Hindus in London will now have a state-funded primary school
The building of England's first Hindu state school is to begin this weekend, with the occasion marked with a religious ceremony and launch event.
The Krishna-Avanti primary school in Edgware, north west London, will take its first pupils in September.
The first classes will be in temporary accommodation while the school buildings are constructed.
Head teacher Naina Parmar said the faith school would contribute to "contemporary British society".
"We recognise and take our duty seriously in ensuring that we promote community cohesion, inclusion and value inter-cultural and religious diversity," she said.
6,850 out of a total of 21,000 schools, large majority either Church of England or Roman Catholic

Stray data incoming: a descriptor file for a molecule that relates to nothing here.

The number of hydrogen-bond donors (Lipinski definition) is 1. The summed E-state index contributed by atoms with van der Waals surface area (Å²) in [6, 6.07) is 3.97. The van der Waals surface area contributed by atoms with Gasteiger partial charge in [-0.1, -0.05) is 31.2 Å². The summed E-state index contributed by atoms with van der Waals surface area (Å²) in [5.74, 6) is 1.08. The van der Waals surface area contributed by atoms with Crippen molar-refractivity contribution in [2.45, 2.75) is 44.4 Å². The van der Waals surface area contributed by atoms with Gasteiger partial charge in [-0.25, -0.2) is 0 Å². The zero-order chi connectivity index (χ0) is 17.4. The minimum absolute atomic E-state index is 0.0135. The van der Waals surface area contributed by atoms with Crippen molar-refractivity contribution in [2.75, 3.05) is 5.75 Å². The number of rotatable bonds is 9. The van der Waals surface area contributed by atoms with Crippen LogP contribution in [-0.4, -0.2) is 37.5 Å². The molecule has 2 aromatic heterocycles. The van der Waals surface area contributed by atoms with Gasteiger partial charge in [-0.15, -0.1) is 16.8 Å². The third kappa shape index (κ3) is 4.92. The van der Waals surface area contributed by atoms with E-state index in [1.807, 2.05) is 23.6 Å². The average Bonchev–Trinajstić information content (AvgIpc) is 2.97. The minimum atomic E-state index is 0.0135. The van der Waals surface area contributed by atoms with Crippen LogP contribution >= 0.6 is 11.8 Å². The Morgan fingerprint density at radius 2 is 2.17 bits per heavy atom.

37 Jewish, 7 Muslim, 2 Sikh, 1 Greek Orthodox, 1 Seventh Day Adventist
1.7 million pupils
21% of faith school secondary pupils from ethnic minorities - 17% in non faith schools
The £10m primary school will have 236 places, providing a faith school for some of the 40,000 Hindus living in the London Borough of Harrow.
The school says that it will promote "holistic health through the provision of a safe, caring environment, a balanced vegetarian diet and opportunities to practice yoga, meditation and the arts".
About a third of schools in England are faith schools - including Jewish, Sikh, Muslim and Christian denominations. But so far there has not been a Hindu school.
The event on Saturday, marking the launch of the school, will involve the chanting of Sanskrit prayers and the lighting of a sacred fire.
The I-Foundation, which has promoted the founding of the school in Edgware, has also proposed Hindu schools in Barnet and Leicester. These could be "all-through schools", combining both primary and secondary levels.
Last autumn, the Department for Children, Schools and Families repeated its commitment to faith schools where there was local demand from parents.